Such is the understandable despair setting in. In fact, as Biden leaves the country (he heads for Jordan), the proximity talks will apparently still happen (over the Arab League’s reported protestations). Although, the New York Times reports, disagreements remain even on those: the Palestinians see them as focusing on borders and the like—on the substance of what peace would look like—while the Israelis see their ideal end result as merely putting the two sides in the same room together. The Israelis, in other words, appear more content to take things slowly than the Palestinians do.

Which begs the question: is time on Israel’s side? Demographically, of course not: every day that passes, the Palestinians attain a higher percentage of people between the river and the sea. And politically? Israel’s main supporter, the United States, seems (justifiably) as close to wit’s end as ever. The Jerusalem Post puts it best: Biden’s speech in Tel Aviv today (transcript here), while overwhelmingly about the importance of maintaining America’s and Israel’s close ties, was also “a get-your-act-together lecture from a frustrated parent to a beloved but occasionally errant child.” In private, Biden was apparently much more direct: “This is starting to get dangerous for us,” Biden, long known as a top American friend of Israel’s, told Prime Minister Netanyahu (my bold). “What you’re doing here undermines the security of our troops who are fighting in Iraq, Afghanistan and Pakistan. That endangers us and it endangers regional peace.”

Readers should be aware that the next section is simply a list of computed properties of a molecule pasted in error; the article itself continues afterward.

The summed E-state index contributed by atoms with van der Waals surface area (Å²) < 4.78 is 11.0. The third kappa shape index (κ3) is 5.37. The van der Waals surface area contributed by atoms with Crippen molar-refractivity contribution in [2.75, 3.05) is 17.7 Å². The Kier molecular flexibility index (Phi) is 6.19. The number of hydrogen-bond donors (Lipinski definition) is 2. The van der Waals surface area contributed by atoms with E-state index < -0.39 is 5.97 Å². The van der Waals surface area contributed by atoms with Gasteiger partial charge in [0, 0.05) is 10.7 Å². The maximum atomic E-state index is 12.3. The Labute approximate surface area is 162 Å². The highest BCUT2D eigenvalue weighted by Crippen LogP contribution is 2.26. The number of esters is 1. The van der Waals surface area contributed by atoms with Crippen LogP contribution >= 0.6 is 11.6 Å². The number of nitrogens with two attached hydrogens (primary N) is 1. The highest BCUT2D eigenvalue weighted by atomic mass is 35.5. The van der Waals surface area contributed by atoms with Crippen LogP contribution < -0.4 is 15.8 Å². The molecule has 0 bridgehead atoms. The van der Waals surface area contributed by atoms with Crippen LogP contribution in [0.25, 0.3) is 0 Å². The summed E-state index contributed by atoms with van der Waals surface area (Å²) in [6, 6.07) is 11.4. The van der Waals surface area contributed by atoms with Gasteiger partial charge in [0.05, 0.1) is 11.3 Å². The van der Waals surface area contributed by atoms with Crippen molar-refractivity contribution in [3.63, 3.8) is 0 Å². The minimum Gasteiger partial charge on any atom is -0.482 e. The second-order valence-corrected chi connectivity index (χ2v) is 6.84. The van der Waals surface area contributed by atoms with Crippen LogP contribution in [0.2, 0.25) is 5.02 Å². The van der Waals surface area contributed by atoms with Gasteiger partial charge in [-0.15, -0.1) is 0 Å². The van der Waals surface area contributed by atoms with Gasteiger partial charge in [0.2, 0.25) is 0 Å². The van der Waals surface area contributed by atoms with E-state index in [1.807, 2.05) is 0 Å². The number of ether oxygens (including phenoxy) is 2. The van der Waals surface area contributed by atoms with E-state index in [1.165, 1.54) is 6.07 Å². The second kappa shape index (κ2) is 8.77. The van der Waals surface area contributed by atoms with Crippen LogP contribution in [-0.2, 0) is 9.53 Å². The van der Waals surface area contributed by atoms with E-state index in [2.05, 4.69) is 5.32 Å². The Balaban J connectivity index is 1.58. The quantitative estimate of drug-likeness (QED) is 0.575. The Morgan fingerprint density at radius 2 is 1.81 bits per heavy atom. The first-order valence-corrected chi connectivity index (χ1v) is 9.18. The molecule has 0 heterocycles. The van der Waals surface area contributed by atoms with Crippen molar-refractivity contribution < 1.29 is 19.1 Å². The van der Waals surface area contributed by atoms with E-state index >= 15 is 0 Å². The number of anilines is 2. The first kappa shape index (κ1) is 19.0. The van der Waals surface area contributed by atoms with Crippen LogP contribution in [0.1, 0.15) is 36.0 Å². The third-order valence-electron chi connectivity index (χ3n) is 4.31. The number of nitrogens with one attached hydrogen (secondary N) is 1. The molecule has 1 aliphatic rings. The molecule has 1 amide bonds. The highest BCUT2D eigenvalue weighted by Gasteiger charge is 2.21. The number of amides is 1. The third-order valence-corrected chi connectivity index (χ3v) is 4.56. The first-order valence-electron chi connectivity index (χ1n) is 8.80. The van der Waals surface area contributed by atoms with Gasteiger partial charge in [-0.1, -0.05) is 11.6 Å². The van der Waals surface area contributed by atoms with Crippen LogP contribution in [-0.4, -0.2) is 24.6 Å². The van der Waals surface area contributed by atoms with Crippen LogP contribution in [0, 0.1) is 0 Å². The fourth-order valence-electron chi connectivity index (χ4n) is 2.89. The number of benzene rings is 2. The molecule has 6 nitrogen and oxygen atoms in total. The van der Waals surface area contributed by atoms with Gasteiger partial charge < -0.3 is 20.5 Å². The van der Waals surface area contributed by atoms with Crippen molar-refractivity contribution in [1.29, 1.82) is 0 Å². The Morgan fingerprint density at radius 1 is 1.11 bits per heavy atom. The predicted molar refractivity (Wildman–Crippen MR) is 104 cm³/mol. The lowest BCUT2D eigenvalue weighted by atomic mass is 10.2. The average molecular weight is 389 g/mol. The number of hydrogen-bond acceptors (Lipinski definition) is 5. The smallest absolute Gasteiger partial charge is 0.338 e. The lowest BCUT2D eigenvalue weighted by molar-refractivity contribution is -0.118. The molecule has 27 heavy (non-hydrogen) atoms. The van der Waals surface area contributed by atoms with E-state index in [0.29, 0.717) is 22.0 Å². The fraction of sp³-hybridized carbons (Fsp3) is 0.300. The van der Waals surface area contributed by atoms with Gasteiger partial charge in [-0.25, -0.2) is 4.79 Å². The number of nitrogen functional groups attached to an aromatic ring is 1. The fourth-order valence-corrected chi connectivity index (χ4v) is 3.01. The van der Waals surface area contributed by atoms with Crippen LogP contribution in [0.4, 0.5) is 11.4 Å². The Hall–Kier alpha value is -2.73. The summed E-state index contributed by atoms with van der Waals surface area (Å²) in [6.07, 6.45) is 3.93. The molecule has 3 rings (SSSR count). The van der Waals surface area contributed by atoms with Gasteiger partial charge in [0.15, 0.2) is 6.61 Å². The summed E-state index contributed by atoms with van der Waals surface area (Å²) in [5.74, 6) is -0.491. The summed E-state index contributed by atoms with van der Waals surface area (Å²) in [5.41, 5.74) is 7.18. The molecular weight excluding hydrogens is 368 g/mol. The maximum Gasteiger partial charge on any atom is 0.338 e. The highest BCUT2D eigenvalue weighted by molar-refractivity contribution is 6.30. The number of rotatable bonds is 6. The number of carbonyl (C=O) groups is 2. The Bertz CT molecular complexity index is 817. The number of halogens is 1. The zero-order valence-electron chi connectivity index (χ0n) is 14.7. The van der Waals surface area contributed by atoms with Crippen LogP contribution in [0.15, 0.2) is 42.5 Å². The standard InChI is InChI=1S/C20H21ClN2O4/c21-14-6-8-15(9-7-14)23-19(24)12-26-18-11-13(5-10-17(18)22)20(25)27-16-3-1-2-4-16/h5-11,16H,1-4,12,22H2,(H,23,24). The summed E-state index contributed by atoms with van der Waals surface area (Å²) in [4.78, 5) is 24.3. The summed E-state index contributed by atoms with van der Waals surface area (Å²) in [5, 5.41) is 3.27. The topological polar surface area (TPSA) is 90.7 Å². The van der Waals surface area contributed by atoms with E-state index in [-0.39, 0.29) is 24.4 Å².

Both the Palestinians and the Israelis have an unfortunate tendency to miss opportunities for peace. But it seems increasingly clear that the Israelis, more than the Palestinians, have fewer of those left.

Analysis: Biden’s Get-Your-Act-Together Lecture [JPost]

Was Einstein a Zionist?

The Relativity papers, on exhibit in Jerusalem

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Einstein.(Wikimedia Commons)

The papers that show Albert Einstein’s development of the General Theory of Relativity are not on display in Germany, where he was born, or in the United States, where he lived the last part of his life, but in Israel. As part of its 50th anniversary celebration, the Israel Academy of Sciences and Humanities is exhibiting the papers for a few weeks in Jerusalem—they’re there because Einstein’s wife, Elsa, donated them, with her husband’s endorsement, to Hebrew University upon its 1925 opening.

The exhibit’s location opens onto the broader question of how Einstein—very possibly the most famous and influential Jew of the 20th century—felt about Israel, both before and after its inception. “Einstein’s relationship to Israel was complex,” the Times’s Ethan Bronner writes. “A self-described universalist, he became a Zionist when he witnessed anti-Semitism in Europe. Chaim Weizmann, Israel’s first president, was a key influence on him. Walter Isaacson, who wrote a 2007 biography of Einstein, said by telephone that Einstein wanted Jews to move here but did not back a separate Jewish nation-state until after it was declared in 1948.”

Last year, Tablet Magazine book critic Adam Kirsch pushed back against a book, Einstein on Israel and Zionism, that argued that the great physicist was lukewarm toward the Zionist project at best. Einstein “was an unwavering supporter of the Yishuv, and he spent a great deal of effort making speeches and raising money for Jewish institutions in Palestine,” Kirsch writes. “But he was also a principled cosmopolitan and anti-nationalist, and he was chagrined by the growing antagonism between Jews and Arabs in the Middle East.”

Rewrite of Physics by Einstein on Display [NYT]
Related: Relatively Speaking, A Zionist